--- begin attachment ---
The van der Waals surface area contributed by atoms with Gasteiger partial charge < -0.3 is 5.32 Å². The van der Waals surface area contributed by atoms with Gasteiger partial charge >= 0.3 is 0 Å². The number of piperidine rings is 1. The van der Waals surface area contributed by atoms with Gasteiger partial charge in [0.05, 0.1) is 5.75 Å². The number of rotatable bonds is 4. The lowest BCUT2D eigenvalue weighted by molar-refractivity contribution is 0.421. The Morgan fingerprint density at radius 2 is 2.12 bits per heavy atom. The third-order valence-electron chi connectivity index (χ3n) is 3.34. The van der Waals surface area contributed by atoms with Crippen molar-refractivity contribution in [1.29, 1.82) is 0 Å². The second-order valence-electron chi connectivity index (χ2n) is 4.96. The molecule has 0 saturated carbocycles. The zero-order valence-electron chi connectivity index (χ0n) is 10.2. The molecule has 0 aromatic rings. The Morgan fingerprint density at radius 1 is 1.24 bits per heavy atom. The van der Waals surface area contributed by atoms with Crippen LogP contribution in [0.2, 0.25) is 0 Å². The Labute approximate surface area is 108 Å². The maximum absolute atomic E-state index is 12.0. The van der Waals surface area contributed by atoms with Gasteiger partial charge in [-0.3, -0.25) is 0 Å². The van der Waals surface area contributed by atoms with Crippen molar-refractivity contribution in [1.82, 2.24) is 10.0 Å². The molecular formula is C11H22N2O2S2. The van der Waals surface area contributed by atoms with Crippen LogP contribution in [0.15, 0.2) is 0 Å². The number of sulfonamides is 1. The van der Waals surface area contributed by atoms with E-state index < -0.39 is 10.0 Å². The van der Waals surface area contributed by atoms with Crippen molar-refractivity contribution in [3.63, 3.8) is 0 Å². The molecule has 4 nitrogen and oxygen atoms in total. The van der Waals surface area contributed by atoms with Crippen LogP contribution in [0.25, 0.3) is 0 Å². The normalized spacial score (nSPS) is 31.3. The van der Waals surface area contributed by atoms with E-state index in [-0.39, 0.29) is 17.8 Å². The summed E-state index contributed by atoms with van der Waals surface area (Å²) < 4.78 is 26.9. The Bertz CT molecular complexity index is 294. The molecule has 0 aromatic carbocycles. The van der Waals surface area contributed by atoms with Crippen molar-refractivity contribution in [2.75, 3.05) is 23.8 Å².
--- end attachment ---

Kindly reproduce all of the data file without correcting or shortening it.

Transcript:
The van der Waals surface area contributed by atoms with Gasteiger partial charge < -0.3 is 5.32 Å². The van der Waals surface area contributed by atoms with Gasteiger partial charge >= 0.3 is 0 Å². The number of piperidine rings is 1. The van der Waals surface area contributed by atoms with Gasteiger partial charge in [0.05, 0.1) is 5.75 Å². The number of rotatable bonds is 4. The lowest BCUT2D eigenvalue weighted by molar-refractivity contribution is 0.421. The Morgan fingerprint density at radius 2 is 2.12 bits per heavy atom. The third-order valence-electron chi connectivity index (χ3n) is 3.34. The van der Waals surface area contributed by atoms with Crippen molar-refractivity contribution in [1.29, 1.82) is 0 Å². The second-order valence-electron chi connectivity index (χ2n) is 4.96. The molecule has 0 saturated carbocycles. The zero-order valence-electron chi connectivity index (χ0n) is 10.2. The molecule has 0 aromatic rings. The Morgan fingerprint density at radius 1 is 1.24 bits per heavy atom. The van der Waals surface area contributed by atoms with Crippen LogP contribution in [0.2, 0.25) is 0 Å². The Labute approximate surface area is 108 Å². The maximum absolute atomic E-state index is 12.0. The van der Waals surface area contributed by atoms with Gasteiger partial charge in [-0.3, -0.25) is 0 Å². The van der Waals surface area contributed by atoms with Crippen molar-refractivity contribution in [1.82, 2.24) is 10.0 Å². The molecular formula is C11H22N2O2S2. The van der Waals surface area contributed by atoms with Crippen LogP contribution in [0.15, 0.2) is 0 Å². The number of sulfonamides is 1. The van der Waals surface area contributed by atoms with E-state index < -0.39 is 10.0 Å². The van der Waals surface area contributed by atoms with Crippen molar-refractivity contribution in [3.63, 3.8) is 0 Å². The molecule has 4 nitrogen and oxygen atoms in total. The van der Waals surface area contributed by atoms with Crippen LogP contribution in [0.25, 0.3) is 0 Å². The normalized spacial score (nSPS) is 31.3. The van der Waals surface area contributed by atoms with E-state index in [-0.39, 0.29) is 17.8 Å². The summed E-state index contributed by atoms with van der Waals surface area (Å²) < 4.78 is 26.9. The Bertz CT molecular complexity index is 294. The molecule has 0 aromatic carbocycles. The van der Waals surface area contributed by atoms with Crippen molar-refractivity contribution in [2.75, 3.05) is 23.8 Å².